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McCourty: Brother's 0-16 season brings perspective

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An 0-16 season might be considered a lost one to most.

Turns out the most recent one -- Cleveland's winless trudge through 2017 -- is bringing an unexpected asset to the reigning AFC champion.

This is according to longtime New England Patriot Devin McCourty, who is welcoming his twin brother, former Browns corner Jason, to the team. Yes, the rich are getting richer.

"He brings leadership that I think we don't have on this team; he knows how to deal with adversity," Devin McCourty said Tuesday, per ESPN.

"Sometimes we get in a routine -- we've won a lot of football games -- and it's always good to hear a different perspective of what it takes so you're not kind of getting worn down or thinking this is too much. You get a perspective from him going 0-16. He always tells me, 'Last year, worst year ever.' I think hearing that motivates you and lets you know you're doing the right things that push you."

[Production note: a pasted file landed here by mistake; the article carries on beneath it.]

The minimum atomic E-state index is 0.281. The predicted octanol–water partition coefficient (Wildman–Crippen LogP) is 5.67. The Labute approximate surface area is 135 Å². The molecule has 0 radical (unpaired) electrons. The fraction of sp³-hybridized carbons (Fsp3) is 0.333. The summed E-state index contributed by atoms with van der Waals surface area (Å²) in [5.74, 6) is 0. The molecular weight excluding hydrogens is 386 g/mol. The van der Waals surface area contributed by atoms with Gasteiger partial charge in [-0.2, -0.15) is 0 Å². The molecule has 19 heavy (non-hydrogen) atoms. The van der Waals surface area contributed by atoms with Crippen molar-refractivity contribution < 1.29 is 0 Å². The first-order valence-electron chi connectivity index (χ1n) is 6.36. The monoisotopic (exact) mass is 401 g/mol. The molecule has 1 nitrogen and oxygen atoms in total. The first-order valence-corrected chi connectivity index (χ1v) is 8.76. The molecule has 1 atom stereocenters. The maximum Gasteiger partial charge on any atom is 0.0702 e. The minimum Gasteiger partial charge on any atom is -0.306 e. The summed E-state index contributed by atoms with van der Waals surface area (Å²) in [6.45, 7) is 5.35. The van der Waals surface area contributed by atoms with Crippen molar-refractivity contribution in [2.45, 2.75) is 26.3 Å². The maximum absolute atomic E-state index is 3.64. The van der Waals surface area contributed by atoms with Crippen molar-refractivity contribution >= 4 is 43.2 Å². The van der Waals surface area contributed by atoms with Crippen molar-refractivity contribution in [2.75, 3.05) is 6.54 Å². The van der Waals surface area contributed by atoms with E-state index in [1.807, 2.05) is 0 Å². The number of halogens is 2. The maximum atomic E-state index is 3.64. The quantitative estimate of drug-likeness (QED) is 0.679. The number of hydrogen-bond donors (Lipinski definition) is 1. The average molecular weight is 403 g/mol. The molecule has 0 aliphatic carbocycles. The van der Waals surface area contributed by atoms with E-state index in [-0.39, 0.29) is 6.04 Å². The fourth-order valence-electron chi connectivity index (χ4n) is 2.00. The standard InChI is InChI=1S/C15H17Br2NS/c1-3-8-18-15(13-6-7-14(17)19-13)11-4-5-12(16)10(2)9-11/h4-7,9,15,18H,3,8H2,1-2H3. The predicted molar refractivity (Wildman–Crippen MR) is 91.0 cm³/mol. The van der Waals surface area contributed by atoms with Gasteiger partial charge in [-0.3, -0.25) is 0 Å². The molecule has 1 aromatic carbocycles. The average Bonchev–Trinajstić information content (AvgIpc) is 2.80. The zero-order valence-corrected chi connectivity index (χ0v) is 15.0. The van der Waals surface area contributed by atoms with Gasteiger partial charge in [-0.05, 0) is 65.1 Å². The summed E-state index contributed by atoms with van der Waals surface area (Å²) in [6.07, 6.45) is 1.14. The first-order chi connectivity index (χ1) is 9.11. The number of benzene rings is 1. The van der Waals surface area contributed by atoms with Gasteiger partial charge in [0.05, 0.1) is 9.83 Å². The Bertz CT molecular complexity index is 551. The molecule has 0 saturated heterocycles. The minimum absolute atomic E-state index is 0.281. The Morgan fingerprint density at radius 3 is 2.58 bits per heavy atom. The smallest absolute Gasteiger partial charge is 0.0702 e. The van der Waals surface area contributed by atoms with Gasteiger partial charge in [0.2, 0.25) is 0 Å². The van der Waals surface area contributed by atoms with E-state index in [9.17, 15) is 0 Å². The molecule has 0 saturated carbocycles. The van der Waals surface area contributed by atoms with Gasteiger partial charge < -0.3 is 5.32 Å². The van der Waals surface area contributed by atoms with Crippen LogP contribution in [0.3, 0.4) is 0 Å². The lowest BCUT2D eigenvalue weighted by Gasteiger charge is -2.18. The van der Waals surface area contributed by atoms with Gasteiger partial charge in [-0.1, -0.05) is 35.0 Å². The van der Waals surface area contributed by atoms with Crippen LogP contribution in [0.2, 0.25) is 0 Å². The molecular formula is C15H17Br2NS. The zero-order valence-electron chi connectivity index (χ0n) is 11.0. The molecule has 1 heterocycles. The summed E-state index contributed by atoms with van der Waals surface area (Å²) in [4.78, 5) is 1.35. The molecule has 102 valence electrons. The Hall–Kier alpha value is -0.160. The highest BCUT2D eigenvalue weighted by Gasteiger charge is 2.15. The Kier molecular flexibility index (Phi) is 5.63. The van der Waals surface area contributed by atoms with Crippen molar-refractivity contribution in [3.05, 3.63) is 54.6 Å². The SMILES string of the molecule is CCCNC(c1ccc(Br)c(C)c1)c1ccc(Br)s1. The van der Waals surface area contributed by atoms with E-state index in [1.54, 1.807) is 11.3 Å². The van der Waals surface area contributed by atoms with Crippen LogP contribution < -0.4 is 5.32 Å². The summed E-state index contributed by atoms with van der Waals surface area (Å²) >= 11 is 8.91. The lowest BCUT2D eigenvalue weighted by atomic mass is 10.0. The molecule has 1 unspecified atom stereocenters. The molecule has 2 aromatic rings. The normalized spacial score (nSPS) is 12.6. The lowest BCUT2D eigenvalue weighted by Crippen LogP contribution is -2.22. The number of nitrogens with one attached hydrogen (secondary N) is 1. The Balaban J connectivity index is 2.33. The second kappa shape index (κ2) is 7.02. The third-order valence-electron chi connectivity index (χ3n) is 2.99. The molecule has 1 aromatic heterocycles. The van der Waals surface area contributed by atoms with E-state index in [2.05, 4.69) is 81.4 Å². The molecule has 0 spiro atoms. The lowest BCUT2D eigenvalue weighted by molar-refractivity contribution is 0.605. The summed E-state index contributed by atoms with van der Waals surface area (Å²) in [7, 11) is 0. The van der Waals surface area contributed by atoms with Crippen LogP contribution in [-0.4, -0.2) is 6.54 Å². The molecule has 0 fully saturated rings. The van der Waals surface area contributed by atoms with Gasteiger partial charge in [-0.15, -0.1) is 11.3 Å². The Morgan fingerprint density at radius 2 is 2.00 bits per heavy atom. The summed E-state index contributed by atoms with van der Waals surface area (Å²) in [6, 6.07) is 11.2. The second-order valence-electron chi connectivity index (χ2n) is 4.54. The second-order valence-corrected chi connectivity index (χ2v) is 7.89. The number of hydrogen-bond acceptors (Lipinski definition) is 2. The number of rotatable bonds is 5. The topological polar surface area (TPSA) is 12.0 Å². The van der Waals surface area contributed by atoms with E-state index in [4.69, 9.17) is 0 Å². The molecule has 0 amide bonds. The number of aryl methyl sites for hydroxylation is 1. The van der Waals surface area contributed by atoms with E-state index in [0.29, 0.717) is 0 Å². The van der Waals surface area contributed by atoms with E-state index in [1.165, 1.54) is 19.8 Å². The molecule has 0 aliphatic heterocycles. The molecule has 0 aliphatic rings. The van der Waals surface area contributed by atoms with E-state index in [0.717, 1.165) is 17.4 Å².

New England saw a slight exodus of defensive backs in the last year, watching Logan Ryan and Malcolm Butler depart for Tennessee in consecutive offseasons. But with that considered, the Patriots also have a group of veterans -- Devin McCourty, Stephon Gilmore and Patrick Chung -- returning with experience.

That trio doesn't have a ton of history with losing, though, which is good and is also where the other McCourty comes in. Not quite the best detail for which to be valued, but valuable nonetheless. Add in the envy built up from watching one's twin brother make annual postseason appearances, and we have a nice little motivational stew bubbling in Bill Belichick's kettle.

"When you don't make it to the playoffs and you're watching those games, I think there's envy in every game you watch," Jason said. "As you're watching other teams, whether it's Dev as my twin brother or maybe a team you beat throughout the season or a team you came close [to beating] ... there's definitely professional envy because you want to be there. That's what you train all offseason for."

He'll likely get that chance with New England this season -- and he'll get to do so alongside his brother.

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